I'm currently working on a (rather large) pet project of mine , a Swing application that by it's very nature needs to be multi-threaded. Almost all user interactions might fetch data from some remote servers over the internet , since I neither control these servers nor the internet itself, long response times are thus inevitable. A Swing UI obviously cannot repaint itself while the EDT is busy so all remote server calls need to be executed by background thread(s).
Data fetched by the background threads gets 'enriched' with data from a local (in-memory) database (remote server returns IDs/references to data in the local database). This data later eventually gets passed to the EDT where it becomes part of the view model. Some entities are not completely initialized at this point (lazy-fetching enabled) so the user might trigger lazy-fetching by e.g. scrolling in a JTable. Since the hibernate session is already closed this will trigger a LazyInitializationException. I can't know when lazy-fetching might be triggered by the user so creating a session on demand/attaching the detached object will not work here.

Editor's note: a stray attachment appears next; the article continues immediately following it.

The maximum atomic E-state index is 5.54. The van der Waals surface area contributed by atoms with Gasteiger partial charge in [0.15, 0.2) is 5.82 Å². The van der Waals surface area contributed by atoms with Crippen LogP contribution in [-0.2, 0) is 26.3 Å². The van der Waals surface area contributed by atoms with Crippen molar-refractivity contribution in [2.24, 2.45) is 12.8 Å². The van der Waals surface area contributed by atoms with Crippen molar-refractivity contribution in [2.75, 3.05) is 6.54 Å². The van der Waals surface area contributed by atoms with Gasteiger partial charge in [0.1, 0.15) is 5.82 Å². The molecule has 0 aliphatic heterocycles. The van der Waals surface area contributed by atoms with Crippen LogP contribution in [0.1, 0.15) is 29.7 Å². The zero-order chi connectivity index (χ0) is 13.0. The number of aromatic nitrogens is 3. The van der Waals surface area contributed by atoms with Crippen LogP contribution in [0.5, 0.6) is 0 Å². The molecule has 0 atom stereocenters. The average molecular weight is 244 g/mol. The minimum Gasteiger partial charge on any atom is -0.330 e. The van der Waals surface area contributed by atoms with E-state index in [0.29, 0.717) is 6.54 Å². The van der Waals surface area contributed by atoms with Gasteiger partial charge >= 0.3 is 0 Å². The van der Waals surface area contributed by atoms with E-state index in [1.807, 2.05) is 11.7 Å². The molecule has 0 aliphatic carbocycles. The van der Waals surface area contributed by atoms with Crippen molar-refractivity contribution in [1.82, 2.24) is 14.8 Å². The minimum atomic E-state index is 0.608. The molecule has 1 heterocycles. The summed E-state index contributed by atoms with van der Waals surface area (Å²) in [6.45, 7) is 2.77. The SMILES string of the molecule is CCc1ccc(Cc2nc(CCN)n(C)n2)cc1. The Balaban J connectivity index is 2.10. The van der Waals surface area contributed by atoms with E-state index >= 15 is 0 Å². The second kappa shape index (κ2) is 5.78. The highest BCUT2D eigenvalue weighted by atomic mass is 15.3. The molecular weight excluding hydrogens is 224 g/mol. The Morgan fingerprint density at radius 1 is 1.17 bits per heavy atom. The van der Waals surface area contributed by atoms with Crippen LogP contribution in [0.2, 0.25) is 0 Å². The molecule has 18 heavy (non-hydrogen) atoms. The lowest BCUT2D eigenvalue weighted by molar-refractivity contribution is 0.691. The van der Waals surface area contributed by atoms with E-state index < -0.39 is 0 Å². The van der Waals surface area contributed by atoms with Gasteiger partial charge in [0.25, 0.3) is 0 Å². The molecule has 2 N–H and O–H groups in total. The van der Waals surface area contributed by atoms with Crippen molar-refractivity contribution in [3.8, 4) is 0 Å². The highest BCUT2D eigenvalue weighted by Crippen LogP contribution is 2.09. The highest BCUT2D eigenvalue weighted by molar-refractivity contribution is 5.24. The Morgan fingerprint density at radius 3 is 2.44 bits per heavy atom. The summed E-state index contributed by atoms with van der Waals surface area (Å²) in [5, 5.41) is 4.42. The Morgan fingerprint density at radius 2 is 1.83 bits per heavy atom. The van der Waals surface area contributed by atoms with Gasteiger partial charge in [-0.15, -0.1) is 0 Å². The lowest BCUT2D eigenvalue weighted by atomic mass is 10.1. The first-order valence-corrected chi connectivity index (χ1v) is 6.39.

I 'solved' this problem by:
- using a single (synchronized , since Session instances are not thread-safe) Session for the whole application
- disabling lazy-fetching completely
While this works, the application's performance has suffered greatly (sometimes being close to unusable). The slowdown is mainly caused by the large number of objects that are now fetched by each query.
I'm currently thinking about changing the application's design to 'Session-per-thread' and migrating all entities fetched by non-EDT threads to the EDT thread's Session (similar to this posting on the Hibernate forums).
Side-note: Any problems related to database updates do not apply since all database entities are read-only (reference data).
Any other ideas on how to use Hibernate with lazy-loading in this scenario ?